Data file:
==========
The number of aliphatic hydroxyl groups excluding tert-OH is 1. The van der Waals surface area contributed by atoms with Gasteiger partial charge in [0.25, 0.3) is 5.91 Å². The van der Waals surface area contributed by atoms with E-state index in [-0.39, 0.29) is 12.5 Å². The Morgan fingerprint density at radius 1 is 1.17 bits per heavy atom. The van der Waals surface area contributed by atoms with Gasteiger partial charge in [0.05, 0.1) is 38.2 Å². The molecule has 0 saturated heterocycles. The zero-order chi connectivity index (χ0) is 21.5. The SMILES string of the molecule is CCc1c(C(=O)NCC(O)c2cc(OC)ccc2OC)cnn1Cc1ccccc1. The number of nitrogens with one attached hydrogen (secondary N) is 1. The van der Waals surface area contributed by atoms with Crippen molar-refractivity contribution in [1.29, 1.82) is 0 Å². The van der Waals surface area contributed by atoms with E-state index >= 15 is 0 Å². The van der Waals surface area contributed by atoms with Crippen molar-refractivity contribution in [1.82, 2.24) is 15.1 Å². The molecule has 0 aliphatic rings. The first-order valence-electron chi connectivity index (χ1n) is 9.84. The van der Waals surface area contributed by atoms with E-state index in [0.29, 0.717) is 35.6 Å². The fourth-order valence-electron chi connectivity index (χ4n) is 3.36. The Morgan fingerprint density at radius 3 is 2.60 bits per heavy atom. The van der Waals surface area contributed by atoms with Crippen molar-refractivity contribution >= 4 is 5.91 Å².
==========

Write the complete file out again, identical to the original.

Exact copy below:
The number of aliphatic hydroxyl groups excluding tert-OH is 1. The van der Waals surface area contributed by atoms with Gasteiger partial charge in [0.25, 0.3) is 5.91 Å². The van der Waals surface area contributed by atoms with E-state index in [-0.39, 0.29) is 12.5 Å². The Morgan fingerprint density at radius 1 is 1.17 bits per heavy atom. The van der Waals surface area contributed by atoms with Gasteiger partial charge in [0.05, 0.1) is 38.2 Å². The molecule has 0 saturated heterocycles. The zero-order chi connectivity index (χ0) is 21.5. The SMILES string of the molecule is CCc1c(C(=O)NCC(O)c2cc(OC)ccc2OC)cnn1Cc1ccccc1. The number of nitrogens with one attached hydrogen (secondary N) is 1. The van der Waals surface area contributed by atoms with Crippen molar-refractivity contribution in [1.29, 1.82) is 0 Å². The van der Waals surface area contributed by atoms with E-state index >= 15 is 0 Å². The van der Waals surface area contributed by atoms with Crippen molar-refractivity contribution in [1.82, 2.24) is 15.1 Å². The molecule has 0 aliphatic rings. The first-order valence-electron chi connectivity index (χ1n) is 9.84. The van der Waals surface area contributed by atoms with E-state index in [0.29, 0.717) is 35.6 Å². The fourth-order valence-electron chi connectivity index (χ4n) is 3.36. The Morgan fingerprint density at radius 3 is 2.60 bits per heavy atom. The van der Waals surface area contributed by atoms with Crippen molar-refractivity contribution >= 4 is 5.91 Å².